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Carving into the future

Artist Raymond Natraoro creates new totem pole
Master carver Ray Natraoro works on a welcome figure for the new Coastal Ford dealership on Jan. 31.

Almost everywhere you look in the Sea to Sky Corridor, the work of artist Raymond Natraoro can be found.

The North Vancouver resident created the entrance to Howe Sound Secondary School and the BC Hydro piece by the train tracks, and he has carved out several designs in Whistler and the Callaghan Valley.

And now another landmark piece will be added to Squamish.

For the past few months, Natraoro has been creating a totem pole to be erected outside the new Coastal Ford Squamish on Commercial Place and Queens Way. He was putting the final touches on the piece on Saturday, when he explained in an interview that carving has been a lifelong passion.

“I’ve been carving since I was five years old,” he said, in between carving out grooves in the pole. “I come from a long line of carvers. When I was a young boy I saw my great-grandfather carve, my grandfather carved and I’ve had uncles who carve too. My family has been artists for multiple generations.”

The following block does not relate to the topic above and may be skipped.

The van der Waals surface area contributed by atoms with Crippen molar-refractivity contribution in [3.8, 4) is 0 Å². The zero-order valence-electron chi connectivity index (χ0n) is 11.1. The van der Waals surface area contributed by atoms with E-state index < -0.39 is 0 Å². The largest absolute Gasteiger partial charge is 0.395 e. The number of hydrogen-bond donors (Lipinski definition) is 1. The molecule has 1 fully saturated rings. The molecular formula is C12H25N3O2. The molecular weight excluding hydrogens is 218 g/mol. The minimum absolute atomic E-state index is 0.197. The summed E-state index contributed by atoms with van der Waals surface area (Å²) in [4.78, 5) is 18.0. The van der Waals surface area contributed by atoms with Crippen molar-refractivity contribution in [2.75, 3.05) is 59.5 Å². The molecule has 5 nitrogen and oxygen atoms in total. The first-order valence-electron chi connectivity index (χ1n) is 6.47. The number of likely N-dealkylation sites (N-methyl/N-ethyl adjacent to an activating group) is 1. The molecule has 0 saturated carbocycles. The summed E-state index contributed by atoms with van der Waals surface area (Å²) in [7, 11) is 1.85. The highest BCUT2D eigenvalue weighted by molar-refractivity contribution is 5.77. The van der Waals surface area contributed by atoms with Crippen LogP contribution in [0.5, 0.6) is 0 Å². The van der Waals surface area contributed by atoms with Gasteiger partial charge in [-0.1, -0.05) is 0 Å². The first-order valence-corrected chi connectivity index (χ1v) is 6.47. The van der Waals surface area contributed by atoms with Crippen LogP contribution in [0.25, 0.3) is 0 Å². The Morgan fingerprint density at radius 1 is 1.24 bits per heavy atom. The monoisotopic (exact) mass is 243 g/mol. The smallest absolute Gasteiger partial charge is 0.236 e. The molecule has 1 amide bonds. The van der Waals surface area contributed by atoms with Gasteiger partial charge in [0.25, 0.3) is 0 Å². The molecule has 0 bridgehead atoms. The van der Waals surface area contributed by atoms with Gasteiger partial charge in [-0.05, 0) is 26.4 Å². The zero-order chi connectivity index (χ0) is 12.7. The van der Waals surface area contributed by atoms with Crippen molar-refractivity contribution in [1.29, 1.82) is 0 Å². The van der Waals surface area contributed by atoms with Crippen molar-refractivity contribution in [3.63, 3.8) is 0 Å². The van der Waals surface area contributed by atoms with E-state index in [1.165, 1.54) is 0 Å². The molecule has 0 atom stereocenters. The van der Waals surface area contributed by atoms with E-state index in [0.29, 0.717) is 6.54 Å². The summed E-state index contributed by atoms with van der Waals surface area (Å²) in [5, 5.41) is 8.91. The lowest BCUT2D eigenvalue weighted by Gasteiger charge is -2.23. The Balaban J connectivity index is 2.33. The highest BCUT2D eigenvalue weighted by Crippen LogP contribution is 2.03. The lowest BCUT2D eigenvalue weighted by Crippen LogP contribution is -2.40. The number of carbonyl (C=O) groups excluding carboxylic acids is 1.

Natraoro apprenticed under Squamish’s Rick Harry for four years starting in 1994 and then went on his own. He creates totem poles, house posts, canoes, masks and other items.

“Anything out of wood, I can make it,” he said.

His unique background also inspires him, as his mother is from the Squamish Nation and his father is from the Northern Tutchonee tribe in the Yukon Territory. He said it’s important to keep traditional art alive.

“These pieces tell stories and can last for hundreds of years,” he said. “Multiple generations will see this pole standing and learn the story of what it represents.”

The pole will eventually be painted and it will stand outside the entrance to Coastal Ford Squamish.

“It will represent and greet people when they come in,” he said. “It’s a human welcome figure and showcases a human wrapped in a blanket. The blanket symbolizes wealth. Noble people had blankets and it shows that this person had responsibility.”

He hopes the pole will stand for many years and he’s proud to keep his culture alive artistically.

“I believe that expanding working relationships through public artworks, galleries and private clientele enables me to share our culture and traditions by creating a lasting legacy for future generations,” he said.

The pole is expected to go up in the next few weeks. 

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